Right from childhood, Meru culture teaches boys a disdain for women and girls. One of the most common ways this shows up is in the widely held belief that boys are not supposed to do household chores after they’ve been circumcised, which usually happens after they finish primary school. Circumcision marks the end of boyhood and the beginning of manhood, and it comes complete with a house separate from the family home as a way for the initiates to assert their independence and dominance. It becomes sacrilege for the boys to enter their mother’s kitchens after becoming “men”, and household chores are left to women and girls. Historically, this was done so men could take up duties as warriors and protectors of the community.

But today, it only serves to turn boys from playmates into little lords that girls must serve. I would know, I lived it. By the time I was in class 3, I was cooking for the whole family, running home from school to wash dishes and ensure that supper was bubbling away on the three-stone fire before it got dark. Meanwhile, my four older brothers, then teenagers, whiled away in their little house a few metres away from the kitchen, listening to the radio and playing cards and draughts, their triumphant yells reaching me as I blew on the smoky wood to ensure that the fire did not go out.

Growing up in Meru taught me that boys hold a status that would never be achievable to girls or women. It also taught me that leadership is traditionally the preserve of men. The ruling council of elders, the Njuri Ncheke, famously refuses to admit women into its ranks. It is little wonder that outside of the Woman Representative position, the last time Meru elected a woman to parliament was when Annarita Karimi Njeru won the Meru Central parliamentary seat in 1975. It is also not surprising that she was forced out of politics before she could even serve out her full term. More recently, a friend recounted how a few years ago, a woman who ran for councillor in her neighbourhood was called “gakenye” by her opponents, a slur meaning uncircumcised woman.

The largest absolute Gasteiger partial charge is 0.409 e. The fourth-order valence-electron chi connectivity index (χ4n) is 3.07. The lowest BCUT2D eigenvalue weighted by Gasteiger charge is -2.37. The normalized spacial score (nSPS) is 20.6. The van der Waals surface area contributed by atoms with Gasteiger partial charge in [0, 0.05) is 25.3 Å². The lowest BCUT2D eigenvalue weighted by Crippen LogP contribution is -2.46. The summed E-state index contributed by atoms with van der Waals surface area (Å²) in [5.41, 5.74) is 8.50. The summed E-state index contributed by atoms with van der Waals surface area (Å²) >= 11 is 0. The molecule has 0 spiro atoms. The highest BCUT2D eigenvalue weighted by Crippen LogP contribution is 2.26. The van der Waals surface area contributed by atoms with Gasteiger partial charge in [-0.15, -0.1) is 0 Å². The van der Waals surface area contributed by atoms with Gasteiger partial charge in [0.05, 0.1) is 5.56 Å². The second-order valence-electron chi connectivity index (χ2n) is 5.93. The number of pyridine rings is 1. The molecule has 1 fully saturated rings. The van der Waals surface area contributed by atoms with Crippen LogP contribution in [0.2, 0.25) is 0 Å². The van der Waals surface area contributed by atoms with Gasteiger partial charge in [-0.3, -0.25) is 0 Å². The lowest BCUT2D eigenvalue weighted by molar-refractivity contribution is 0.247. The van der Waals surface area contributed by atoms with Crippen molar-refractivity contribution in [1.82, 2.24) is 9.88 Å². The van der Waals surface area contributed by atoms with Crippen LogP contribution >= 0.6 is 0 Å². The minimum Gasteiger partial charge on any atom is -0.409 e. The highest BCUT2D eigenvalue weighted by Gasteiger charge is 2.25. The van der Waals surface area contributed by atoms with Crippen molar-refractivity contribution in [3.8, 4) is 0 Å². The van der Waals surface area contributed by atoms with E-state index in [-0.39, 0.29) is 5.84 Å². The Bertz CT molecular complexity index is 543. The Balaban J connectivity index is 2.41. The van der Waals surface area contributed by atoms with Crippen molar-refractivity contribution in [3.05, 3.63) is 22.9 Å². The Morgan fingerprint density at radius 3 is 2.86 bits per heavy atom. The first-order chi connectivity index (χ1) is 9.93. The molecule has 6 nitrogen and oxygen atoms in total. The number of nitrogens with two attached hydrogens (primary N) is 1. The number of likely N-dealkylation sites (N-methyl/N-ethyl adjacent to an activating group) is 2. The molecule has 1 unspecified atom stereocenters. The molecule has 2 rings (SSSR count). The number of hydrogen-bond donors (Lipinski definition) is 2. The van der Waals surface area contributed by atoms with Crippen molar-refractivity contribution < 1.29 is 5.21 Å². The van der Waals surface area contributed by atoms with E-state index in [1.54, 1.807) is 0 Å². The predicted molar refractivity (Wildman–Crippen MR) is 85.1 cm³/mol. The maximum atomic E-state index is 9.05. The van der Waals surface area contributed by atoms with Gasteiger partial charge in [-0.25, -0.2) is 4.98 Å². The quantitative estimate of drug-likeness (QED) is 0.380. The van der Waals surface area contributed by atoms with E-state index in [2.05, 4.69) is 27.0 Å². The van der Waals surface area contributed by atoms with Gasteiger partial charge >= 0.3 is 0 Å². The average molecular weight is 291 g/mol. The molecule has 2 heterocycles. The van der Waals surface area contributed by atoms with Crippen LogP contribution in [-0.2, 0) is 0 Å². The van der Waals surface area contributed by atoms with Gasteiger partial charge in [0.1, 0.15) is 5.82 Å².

It is unsurprising, then, that Mpuru would have the audacity to stand before a crowd, in full view of cameras, and threaten a sitting governor with rape. While the general sentiment in Meru is that he might have crossed a line, not one politician from Meru, or any member of the Njuri Ncheke council, has come out to condemn him. Mpuru now claims that his words were taken out of context, that the videos were edited, and is demanding an apology from Kawira for lying. He is threatening to report her to the police and sue her for defamation. People like Mpuru are emboldened by a country that sees women leaders as an affirmative action nuisance, and a community that is happy to keep its women in the kitchen, literally. 

As women, we shall continue to challenge this kind of misogyny, even just for the historical record, if for nothing else. Let the annals of history show that in the face of gross violence, women continue to stand up for themselves and fight the patriarchy. I hope Kawira serves out the rest of her term with dignity and pride. And at the next election, should she decide to run, I hope that the people of Meru come out and prove that once again, they are better than the chauvinism and cronyism that has defined their politics for decades.

Author

  • Jacqueline Kubania

    Jacqueline is an award-winning journalist and communications practitioner with a combined nine years’ experience in local and international newsrooms and the non-profit sector. She is a Chevening scholar and was the 2015 Kenyan winner of the David Astor Journalism Awards Trust. She has previously worked for Nation Media Group as a senior reporter, and has also reported for The Guardian in the UK and City Press in South Africa. She holds an MSc in Practising Sustainable Development from Royal Holloway, University of London. Jacqueline currently lives in Nairobi and works as a communications consultant and freelance journalist. Her favourite subject is people, in all their layers and complexities. She is a feminist and a supporter of social justice. She hopes to one day do a food tour of West Africa. Talk to her about books, cats, or travel.